Heavy trawling takes place all around the world, including off the coasts of the United States. In the scientists’ study area — the Mediterranean Sea near Spain — bathymetric mapping shows the smoothing caused by the steady sifting of sediment, and underwater photographs clearly depict trawler drag marks. In fact, trawlers are shifting as much sediment as naturally occurring underwater landslides. Trawlers working on continental slopes alone cover about half the area of the United States. Globally, trawlers working on all continental shelves and seamounts cover about five times that area.
These estimates are conservative. As the authors note, the regulations governing deep-sea bottom trawling are very weak, and there is a great deal of illegal and underreported fishing going on. Marine life flourishes in complexity, which bottom trawling destroys. It will take strong international regulation, a reduction in European fishing subsidies and heightened consumer awareness in order to limit, if not halt, this disastrous scraping of the seafloor.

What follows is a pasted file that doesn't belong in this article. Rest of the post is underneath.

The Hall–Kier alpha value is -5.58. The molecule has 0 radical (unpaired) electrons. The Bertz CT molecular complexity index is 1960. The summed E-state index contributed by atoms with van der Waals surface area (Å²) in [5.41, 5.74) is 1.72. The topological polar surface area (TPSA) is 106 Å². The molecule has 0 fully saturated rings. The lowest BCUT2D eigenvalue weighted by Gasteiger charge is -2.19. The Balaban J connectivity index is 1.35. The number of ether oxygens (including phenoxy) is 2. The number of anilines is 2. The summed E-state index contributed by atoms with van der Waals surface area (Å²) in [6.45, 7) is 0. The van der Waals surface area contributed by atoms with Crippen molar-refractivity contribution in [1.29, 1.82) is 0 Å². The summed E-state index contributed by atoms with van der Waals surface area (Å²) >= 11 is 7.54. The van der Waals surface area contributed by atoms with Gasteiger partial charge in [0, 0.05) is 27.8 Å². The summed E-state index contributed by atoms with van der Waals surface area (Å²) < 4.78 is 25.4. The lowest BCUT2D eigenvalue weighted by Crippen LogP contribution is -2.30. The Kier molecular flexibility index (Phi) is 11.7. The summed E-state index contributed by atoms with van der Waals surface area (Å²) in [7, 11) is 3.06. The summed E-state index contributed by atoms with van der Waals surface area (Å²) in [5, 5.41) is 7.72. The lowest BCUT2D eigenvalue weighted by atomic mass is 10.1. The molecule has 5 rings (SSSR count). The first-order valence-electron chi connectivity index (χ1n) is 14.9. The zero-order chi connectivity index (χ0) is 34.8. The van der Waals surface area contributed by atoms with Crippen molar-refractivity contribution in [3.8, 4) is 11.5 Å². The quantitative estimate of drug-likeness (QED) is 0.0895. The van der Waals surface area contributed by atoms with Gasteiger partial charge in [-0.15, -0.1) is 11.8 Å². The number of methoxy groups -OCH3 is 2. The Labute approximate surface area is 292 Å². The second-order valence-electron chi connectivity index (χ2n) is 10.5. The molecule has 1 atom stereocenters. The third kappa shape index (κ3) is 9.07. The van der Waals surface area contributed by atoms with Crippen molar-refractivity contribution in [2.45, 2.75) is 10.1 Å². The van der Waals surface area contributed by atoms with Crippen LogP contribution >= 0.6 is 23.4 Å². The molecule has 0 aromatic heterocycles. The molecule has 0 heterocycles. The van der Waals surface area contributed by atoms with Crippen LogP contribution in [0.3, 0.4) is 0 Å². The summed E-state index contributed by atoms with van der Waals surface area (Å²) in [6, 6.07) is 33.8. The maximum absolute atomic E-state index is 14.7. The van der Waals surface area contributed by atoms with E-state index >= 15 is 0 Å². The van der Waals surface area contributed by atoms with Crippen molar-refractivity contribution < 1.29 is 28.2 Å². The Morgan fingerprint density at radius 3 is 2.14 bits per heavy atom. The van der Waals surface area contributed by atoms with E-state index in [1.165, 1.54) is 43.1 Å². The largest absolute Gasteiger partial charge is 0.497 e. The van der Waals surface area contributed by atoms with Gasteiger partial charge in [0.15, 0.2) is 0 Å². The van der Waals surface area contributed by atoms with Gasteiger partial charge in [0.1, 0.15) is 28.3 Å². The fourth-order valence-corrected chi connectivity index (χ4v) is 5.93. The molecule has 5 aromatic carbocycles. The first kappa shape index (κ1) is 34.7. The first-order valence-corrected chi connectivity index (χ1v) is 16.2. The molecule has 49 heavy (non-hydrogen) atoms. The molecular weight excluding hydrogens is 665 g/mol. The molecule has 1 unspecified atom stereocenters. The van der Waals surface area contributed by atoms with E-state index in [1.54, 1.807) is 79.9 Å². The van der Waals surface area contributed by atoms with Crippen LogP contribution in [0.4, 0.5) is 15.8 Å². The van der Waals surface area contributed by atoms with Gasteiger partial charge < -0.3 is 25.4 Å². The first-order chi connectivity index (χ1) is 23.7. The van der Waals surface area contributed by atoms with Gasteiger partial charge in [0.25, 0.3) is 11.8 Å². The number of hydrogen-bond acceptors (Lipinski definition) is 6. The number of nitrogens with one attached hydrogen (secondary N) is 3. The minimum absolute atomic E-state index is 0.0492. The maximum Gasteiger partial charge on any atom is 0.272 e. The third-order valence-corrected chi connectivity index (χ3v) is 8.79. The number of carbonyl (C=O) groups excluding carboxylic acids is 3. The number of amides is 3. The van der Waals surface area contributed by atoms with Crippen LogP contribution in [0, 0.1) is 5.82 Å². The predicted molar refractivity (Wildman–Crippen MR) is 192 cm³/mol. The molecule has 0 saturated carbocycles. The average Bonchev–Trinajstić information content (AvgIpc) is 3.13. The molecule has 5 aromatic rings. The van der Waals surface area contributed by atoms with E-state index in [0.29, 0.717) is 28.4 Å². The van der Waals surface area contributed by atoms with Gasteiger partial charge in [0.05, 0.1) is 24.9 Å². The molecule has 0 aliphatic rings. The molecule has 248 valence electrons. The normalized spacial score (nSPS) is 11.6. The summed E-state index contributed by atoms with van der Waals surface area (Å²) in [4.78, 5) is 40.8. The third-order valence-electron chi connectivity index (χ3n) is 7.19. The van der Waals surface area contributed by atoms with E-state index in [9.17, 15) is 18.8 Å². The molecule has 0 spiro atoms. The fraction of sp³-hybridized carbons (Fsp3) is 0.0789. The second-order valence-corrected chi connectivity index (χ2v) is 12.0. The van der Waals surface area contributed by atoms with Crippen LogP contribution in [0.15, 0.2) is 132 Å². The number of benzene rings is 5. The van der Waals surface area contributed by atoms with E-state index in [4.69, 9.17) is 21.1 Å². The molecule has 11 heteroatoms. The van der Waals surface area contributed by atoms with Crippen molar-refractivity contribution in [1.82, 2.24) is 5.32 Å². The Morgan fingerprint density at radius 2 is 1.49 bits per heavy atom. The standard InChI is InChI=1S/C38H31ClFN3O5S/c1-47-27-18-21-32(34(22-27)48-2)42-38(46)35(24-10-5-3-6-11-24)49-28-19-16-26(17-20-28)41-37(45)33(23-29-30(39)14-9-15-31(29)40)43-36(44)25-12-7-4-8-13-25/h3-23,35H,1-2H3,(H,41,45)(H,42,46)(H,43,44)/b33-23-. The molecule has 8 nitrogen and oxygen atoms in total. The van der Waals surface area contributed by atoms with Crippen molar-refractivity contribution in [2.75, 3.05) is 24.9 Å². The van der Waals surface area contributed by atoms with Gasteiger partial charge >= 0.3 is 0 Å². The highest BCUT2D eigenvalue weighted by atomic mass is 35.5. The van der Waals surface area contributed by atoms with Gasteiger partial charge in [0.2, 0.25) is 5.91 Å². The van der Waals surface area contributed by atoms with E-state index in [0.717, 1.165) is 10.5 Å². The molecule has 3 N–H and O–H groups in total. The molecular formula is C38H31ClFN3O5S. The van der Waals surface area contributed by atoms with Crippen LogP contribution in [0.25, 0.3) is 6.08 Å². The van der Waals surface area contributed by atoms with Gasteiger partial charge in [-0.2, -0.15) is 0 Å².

940. Billions in Hidden Riches for Family of Chinese Leader

Wen Jiabo
By David Barboza, The New York Times, October 25, 2012

BEIJING — The mother of China’s prime minister was a schoolteacher in northern China. His father was ordered to tend pigs in one of Mao’s political campaigns. And during childhood, “my family was extremely poor,” the prime minister, Wen Jiabao, said in a speech last year.

But now 90, the prime minister’s mother, Yang Zhiyun, not only left poverty behind — she became outright rich, at least on paper, according to corporate and regulatory records. Just one investment in her name, in a large Chinese financial services company, had a value of $120 million five years ago, the records show.
The details of how Ms. Yang, a widow, accumulated such wealth are not known, or even if she was aware of the holdings in her name. But it happened after her son was elevated to China’s ruling elite, first in 1998 as vice prime minister and then five years later as prime minister.
Many relatives of Wen Jiabao, including his son, daughter, younger brother and brother-in-law, have become extraordinarily wealthy during his leadership, an investigation by The New York Times shows. A review of corporate and regulatory records indicates that the prime minister’s relatives, some of whom have a knack for aggressive deal-making, including his wife, have controlled assets worth at least $2.7 billion.